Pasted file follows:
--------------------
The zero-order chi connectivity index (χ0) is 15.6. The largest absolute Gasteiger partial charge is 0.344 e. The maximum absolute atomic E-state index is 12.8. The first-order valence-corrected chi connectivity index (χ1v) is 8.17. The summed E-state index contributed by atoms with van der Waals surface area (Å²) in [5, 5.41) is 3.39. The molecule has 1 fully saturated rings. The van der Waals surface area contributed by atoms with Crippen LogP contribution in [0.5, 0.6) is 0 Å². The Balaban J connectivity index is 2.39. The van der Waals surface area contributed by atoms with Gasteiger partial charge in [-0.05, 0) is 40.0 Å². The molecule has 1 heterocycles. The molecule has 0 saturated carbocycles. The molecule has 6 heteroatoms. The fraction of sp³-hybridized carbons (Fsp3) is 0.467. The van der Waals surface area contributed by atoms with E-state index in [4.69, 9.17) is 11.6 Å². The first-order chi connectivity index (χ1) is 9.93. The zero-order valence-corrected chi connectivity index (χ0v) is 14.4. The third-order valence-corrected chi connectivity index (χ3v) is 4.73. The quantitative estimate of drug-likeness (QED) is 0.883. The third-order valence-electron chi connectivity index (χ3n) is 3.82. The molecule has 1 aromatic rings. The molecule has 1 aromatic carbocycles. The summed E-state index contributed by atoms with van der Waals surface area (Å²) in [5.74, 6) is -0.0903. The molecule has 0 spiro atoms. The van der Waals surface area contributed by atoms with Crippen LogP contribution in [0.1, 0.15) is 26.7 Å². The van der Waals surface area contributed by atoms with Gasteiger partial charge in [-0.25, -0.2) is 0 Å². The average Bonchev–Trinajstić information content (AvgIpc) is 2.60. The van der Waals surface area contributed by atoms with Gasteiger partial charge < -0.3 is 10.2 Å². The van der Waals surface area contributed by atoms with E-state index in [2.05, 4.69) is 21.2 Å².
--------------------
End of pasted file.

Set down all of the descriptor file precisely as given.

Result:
The zero-order chi connectivity index (χ0) is 15.6. The largest absolute Gasteiger partial charge is 0.344 e. The maximum absolute atomic E-state index is 12.8. The first-order valence-corrected chi connectivity index (χ1v) is 8.17. The summed E-state index contributed by atoms with van der Waals surface area (Å²) in [5, 5.41) is 3.39. The molecule has 1 fully saturated rings. The van der Waals surface area contributed by atoms with Crippen LogP contribution in [0.5, 0.6) is 0 Å². The Balaban J connectivity index is 2.39. The van der Waals surface area contributed by atoms with Gasteiger partial charge in [-0.05, 0) is 40.0 Å². The molecule has 1 heterocycles. The molecule has 0 saturated carbocycles. The molecule has 6 heteroatoms. The fraction of sp³-hybridized carbons (Fsp3) is 0.467. The van der Waals surface area contributed by atoms with E-state index in [4.69, 9.17) is 11.6 Å². The first-order chi connectivity index (χ1) is 9.93. The zero-order valence-corrected chi connectivity index (χ0v) is 14.4. The third-order valence-corrected chi connectivity index (χ3v) is 4.73. The quantitative estimate of drug-likeness (QED) is 0.883. The third-order valence-electron chi connectivity index (χ3n) is 3.82. The molecule has 1 aromatic rings. The molecule has 1 aromatic carbocycles. The summed E-state index contributed by atoms with van der Waals surface area (Å²) in [5.74, 6) is -0.0903. The molecule has 0 spiro atoms. The van der Waals surface area contributed by atoms with Crippen LogP contribution in [0.1, 0.15) is 26.7 Å². The van der Waals surface area contributed by atoms with Gasteiger partial charge in [-0.25, -0.2) is 0 Å². The average Bonchev–Trinajstić information content (AvgIpc) is 2.60. The van der Waals surface area contributed by atoms with Gasteiger partial charge < -0.3 is 10.2 Å². The van der Waals surface area contributed by atoms with E-state index in [2.05, 4.69) is 21.2 Å².